Posts for: May, 2016
As a member of the best-selling pop group Spice Girls, Mel C (AKA Sporty Spice) enjoyed her share of musical superstardom. At the band’s peak in the Nineties, the young singer’s signature look featured baggy sweatpants, an assortment of tattoos, a nose stud and a gold-capped incisor, front and center in her mouth. Today, Melanie Chisholm is still singing — but now she’s a mom, an amateur triathlete… and that gold tooth is just a memory. Not only that, her smile looks more evenly spaced and whiter than it did when she was referred to as the “tomboy” of the group.
What happened? In our view, it all boils down to changing tastes — plus a little bit of help from dental professionals. As the “wannabe” singer proves, there’s no single standard when it comes to making your teeth look their best. Your own look is unique to you — and your smile can reflect that individuality.
For example, crowns (caps) are substantial coverings that may be placed on teeth when they are being restored. They are available in three types: gold, all-porcelain, or porcelain-fused-to-metal. The latter two are tooth-colored, while the gold is — well, shiny like gold bling. Which one is right for you? In many cases, it’s your choice.
Likewise, dental veneers — wafer-thin shells that can correct cosmetic issues by covering the surface of your teeth — can be made in a variety of shades. Their hues may range from natural ivory to Hollywood white, and everything in between. What’s the best color for you? Only you can say.
Some people opt for a “smile makeover” that uses small irregularities in the spacing and color of teeth to create a more “natural” look. Other folks want a perfectly even, brilliant white smile that dazzles the eye. Still others are looking to match or restore the smile they once had — perhaps even re-creating a signature gap between the teeth. As long as there are no other dental issues involved, the choice is yours.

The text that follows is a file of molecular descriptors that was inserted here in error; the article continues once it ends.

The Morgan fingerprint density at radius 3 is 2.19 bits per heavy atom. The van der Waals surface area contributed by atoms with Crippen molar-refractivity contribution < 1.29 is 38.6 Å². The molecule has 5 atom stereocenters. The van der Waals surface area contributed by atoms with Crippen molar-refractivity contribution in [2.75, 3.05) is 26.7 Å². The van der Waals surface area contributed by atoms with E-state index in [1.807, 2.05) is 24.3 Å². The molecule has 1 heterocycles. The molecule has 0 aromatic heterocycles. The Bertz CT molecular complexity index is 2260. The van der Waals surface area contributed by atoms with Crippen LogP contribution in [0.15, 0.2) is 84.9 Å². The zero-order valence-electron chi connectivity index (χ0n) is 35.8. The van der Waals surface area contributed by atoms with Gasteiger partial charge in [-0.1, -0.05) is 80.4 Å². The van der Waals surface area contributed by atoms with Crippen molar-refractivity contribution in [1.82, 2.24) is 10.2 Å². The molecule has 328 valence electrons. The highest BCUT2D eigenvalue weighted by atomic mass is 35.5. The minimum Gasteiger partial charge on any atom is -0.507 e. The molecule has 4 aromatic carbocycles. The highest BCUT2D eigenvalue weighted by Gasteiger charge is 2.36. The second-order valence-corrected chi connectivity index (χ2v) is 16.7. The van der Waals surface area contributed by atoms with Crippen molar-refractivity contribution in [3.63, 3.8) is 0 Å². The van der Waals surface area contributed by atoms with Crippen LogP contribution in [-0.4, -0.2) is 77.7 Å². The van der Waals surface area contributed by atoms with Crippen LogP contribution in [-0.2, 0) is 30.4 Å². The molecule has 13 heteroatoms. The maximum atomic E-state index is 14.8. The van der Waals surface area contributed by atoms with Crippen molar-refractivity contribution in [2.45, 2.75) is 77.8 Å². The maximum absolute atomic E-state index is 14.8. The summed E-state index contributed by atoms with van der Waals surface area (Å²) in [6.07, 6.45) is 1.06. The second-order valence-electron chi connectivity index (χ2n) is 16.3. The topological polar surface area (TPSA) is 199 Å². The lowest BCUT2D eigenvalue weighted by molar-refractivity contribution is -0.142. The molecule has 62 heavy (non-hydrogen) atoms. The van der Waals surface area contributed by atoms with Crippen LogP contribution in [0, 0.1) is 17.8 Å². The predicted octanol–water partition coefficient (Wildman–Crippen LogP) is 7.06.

So if you’re unhappy with your smile — or if you feel it doesn’t reflect the person you “wannabe” — why not talk to us about a smile makeover? Just call our office to schedule a consultation. You can learn more about this topic in the Dear Doctor magazine articles “Beautiful Smiles by Design” and “The Impact of a Smile Makeover.”
The truth about wisdom teeth from your Newberg dentist
You’ve probably heard all kinds of advice on whether you should take your wisdom teeth out or leave them in. It’s difficult to know what to do, so Dr. Angela Toy at Arbor Hills Dental in Newberg, Oregon wants to help you decide what to do with your wisdom teeth.
You may feel your wisdom teeth erupting when you are between 17 and 25 years old. Some people don’t ever get wisdom teeth and other people get all 4 wisdom teeth. In rare cases, a person may actually have an extra set of wisdom teeth!
You may feel pain and pressure behind your second molars, and may have difficulty opening and closing your mouth because your mouth feels tight. Sometimes people have no symptoms at all from their wisdom teeth.
Dr. Toy will evaluate whether you should have your wisdom teeth taken out, based on a number of criteria including:
- Do you have space in your mouth to accommodate your wisdom teeth?
- Will you be able to easily clean your wisdom teeth?